This hasn't happened yet. Even in Norway, it has been pretty much back to business as usual. This winter, for example, Norway decided to return 400 young asylum-seekers to Ethiopia, saying they did not face persecution there. The children have been living in asylum-seeker centers for three years or more; a quarter of those to be deported were actually born in Norway. They attend school, have Norwegian friends, and speak Norwegian. A coalition of grassroots groups has been trying to block the scheduled deportations, but the authorities have not budged, a move heartily cheered by the anti-immigration lobby.
Yes, the voices of Islamophobia were temporarily cowed in the aftermath of the Breivik killings -- and it was a hopeful sign that some kind of lesson had been learned about the power of words and hatred. But this reprieve didn't last long. After vehemently disowning the psychopath Breivik, the counter-jihad went back to touting its anti-Muslim racism as stridently as ever. Norwegian newspapers regularly shut down their web comment boards because of abusive language on almost every published article on Islam or immigration. Moreover, this year a heavy-metal band -- Taake -- nominated for Norway's top music prize has songs on its latest album with explicitly anti-Muslim lyrics. In the group's song "Hurricane," members sing, "To hell with Mohammed and the Mohammedans" and their "unforgivable customs." It ends with the line: "Norway will soon awaken."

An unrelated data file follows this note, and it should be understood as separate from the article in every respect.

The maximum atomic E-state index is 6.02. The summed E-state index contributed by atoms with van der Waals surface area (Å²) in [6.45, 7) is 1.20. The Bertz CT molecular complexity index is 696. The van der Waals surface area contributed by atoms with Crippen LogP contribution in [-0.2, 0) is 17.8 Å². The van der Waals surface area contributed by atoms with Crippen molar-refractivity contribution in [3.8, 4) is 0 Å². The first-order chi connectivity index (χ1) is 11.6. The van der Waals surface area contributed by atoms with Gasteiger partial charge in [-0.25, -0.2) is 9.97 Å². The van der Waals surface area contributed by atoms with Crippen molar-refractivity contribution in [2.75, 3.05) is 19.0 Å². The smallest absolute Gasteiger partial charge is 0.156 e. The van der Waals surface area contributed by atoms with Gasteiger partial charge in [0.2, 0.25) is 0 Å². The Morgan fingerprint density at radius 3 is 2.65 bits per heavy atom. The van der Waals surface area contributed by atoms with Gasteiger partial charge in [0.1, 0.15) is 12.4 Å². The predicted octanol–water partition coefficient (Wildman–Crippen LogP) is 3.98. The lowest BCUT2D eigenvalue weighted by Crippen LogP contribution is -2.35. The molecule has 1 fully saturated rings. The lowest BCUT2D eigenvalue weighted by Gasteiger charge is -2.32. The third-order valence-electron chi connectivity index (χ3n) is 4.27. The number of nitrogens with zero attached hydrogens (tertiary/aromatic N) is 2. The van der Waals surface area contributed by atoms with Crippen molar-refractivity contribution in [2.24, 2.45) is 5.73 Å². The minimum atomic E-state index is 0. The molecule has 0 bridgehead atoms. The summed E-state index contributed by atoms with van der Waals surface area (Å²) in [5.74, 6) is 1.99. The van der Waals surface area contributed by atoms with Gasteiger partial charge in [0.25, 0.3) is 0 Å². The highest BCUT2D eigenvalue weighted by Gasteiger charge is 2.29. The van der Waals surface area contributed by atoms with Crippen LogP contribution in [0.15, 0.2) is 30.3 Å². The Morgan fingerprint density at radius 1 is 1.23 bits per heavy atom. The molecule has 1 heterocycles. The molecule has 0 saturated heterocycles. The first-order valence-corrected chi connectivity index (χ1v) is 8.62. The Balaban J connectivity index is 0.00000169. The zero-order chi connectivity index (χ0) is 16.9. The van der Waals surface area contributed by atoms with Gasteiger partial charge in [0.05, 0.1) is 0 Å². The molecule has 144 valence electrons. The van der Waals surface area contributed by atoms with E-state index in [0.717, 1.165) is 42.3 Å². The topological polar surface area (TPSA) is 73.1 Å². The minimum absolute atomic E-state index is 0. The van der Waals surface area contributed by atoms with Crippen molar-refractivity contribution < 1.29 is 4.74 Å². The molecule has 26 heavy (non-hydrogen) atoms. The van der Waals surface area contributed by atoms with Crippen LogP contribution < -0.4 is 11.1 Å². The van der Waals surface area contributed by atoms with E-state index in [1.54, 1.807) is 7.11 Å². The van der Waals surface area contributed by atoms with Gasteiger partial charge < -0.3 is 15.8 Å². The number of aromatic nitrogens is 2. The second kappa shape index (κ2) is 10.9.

Meanwhile, the country's media is obsessed with the details of Breivik's monstrous act, the mistakes of the police, and, above all, the man himself. "We are looking so intensely into the eyes of the terrorist that we are becoming blind," wrote Aslak Sira Myhre of Fritt Ord, a Norwegian foundation for free expression. "He is becoming a celebrity, an icon of evil. But we close our eyes to the fact that Behring Breivik's worldview is shared by many all over Europe."